Bash Compactor: Never Say Die

| 11 Nov 2014 | 02:15

    Who says parties in New York suck these days? They’re wrong wrong wrong. I’d planned an Xmas jaunt to visit family, but the snow at the airport nixed that. Instead, I’d party until the wee hours here in NYC. You know it's bad when two nights in a row, you're caught in broad daylight wearing a club kid outfit and the neighbors look at you funny in the elevator.

    The streets were slippery as hell, the wind was howling, but there I was, cabbing it to Santos Party House for Andrew Buckler's White Christmas Party, a benefit for the Gay Men's Health Crisis, bedecked in an ivory brocade suit; the dress code was white and only white. Party impresario Deryck Todd (of BowieBall fame) invited me and since the headliner was the legendary Debbie Harry, last minute or no, I was so there.

    The low temps scared off the weather wimps so the cavernous Santos Party House was kind of empty. As I climbed down the stairs, three girls posed for me, one bare ass and another kissing the glistening white cheeks. “Let me see the picture,” the ass kisser demanded.  “It’s blurry,” she complained, storming off.

    When Debbie Harry came out on the stage wearing a black see-through top and a red brassiere, the crowd erupted. The fans went crazy, even though many hadn’t even been born when “Heart of Glass” broke the charts. Debbie’s voice was fuller than ever and she still radiated sex appeal, but I yearned to cut her hair and dress her in something more flattering. Debbie, please, lose the frumpy do!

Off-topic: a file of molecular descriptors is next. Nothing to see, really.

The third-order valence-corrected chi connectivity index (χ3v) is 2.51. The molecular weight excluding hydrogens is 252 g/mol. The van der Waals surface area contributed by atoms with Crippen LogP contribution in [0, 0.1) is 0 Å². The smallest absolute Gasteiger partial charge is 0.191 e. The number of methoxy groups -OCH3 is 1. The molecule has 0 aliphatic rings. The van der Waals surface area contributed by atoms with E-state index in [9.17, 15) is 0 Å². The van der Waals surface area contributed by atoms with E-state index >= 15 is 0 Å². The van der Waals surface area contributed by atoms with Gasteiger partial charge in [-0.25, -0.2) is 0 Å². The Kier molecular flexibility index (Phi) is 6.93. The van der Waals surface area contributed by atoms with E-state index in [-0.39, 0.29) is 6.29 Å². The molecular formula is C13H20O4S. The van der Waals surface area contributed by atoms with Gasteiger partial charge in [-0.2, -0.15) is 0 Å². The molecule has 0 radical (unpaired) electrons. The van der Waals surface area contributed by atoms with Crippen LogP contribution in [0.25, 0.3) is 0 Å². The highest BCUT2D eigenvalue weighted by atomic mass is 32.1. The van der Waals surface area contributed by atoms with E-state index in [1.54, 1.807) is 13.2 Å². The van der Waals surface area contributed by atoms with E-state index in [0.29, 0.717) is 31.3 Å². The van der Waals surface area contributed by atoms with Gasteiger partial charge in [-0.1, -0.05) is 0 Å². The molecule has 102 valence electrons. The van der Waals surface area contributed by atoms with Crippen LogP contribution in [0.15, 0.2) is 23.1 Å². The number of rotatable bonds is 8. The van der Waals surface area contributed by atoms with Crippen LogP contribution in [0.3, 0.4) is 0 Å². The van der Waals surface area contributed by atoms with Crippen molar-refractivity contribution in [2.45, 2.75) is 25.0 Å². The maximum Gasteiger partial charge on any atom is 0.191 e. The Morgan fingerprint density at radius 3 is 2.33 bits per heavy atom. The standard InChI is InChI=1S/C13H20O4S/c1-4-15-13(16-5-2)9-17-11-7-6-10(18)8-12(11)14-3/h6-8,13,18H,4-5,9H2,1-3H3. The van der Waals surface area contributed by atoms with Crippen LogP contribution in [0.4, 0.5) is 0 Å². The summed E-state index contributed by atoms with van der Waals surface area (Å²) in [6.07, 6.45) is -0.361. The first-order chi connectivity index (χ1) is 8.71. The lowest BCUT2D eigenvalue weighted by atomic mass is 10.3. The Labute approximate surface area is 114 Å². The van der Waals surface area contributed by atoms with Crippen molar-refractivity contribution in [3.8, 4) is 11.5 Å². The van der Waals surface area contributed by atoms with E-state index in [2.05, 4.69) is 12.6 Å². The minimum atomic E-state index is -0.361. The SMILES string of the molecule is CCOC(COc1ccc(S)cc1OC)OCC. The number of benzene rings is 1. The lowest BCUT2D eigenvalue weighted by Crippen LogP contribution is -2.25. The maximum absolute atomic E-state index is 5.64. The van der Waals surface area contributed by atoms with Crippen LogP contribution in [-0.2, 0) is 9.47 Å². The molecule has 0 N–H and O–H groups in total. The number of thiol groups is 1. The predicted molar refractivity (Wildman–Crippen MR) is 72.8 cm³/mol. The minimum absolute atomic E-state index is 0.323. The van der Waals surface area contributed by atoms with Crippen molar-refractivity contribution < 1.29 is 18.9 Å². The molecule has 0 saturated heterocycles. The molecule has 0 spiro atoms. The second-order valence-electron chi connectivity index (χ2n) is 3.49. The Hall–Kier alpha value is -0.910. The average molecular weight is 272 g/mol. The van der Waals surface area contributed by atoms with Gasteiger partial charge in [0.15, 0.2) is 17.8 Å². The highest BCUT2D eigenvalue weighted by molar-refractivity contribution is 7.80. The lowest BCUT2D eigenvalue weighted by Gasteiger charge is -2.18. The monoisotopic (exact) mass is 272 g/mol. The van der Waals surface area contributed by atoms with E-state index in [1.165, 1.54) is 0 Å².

And Santos Party House has potential (it was, after all the Press’ favorite new club of 2008). The drinks are strong and the venue is roomy, but the crowd depends on the night. At the coat check, one of the wannabe hipsters crowed to another that, “I went to see a burlesque show last night.” “REALLY?” her friend asked in awe.  It was a feel good night, but Saturday’s for amateurs.

    Which is one reason why Vandam, the Sunday night party hosted by Susanne Bartsch and Kenny Kenny has worked so well. The third Sunday of parties in a row, this week’s party was maybe even better than the last two. Nightlife isn’t dead in New York, not anymore.

    Though it was after 1:30 a.m., the minute I walked through the door of the Green House, electricity was in the air. In my rush to get inside, I left my Nano on the seat of the cab but a guy just leaving the party who nabbed my taxi came running after me with my lime green treasure. That’s the vibe you get at Vandam—friendly, even nice. Yes, these are the posers, they are outrageously costumed, they are exhibitionists and freaks, but they’re not snobs. Leave that to the nine to fivers drunkenly crowding the streets of the Lower East Side.  

    Everyone dresses up here, everyone poses, everyone’s going a little crazy. Just when things seem to lull, some strumpet whips out a tit or a muscled bare-chested surfer dude pulls his pants down and shows us the size of his equipment. This is like the parties of the good old days at the Mudd Club or Danceteria or Area or even the parties Bartsch used to throw back in the 1980s and ’90s.  

    It’s hard to tell if someone is a boy or a girl here but it hardly matters.  Later, I twirl around a gay guy. “I work at the New School,” he tells me.  “Know anyone looking for a fabulous art director job? I’m leaving to start my own business,” he confides. Stefanos boogies with a man dressed as a Zebra who comes every week.

    That night Giorgio Armani himself was ensconced in a makeshift VIP lounge roped off at the far end of the room, a couple of undercover bodyguards keeping an eye out. Giorgio was sitting there all by his lonesome, gazing at the scene forlornly as though it were a triptych from Hieronymous Bosch. I was able to snap two photos until the big boys told me to cease and decist. Shortly afterward, Giorgio took off.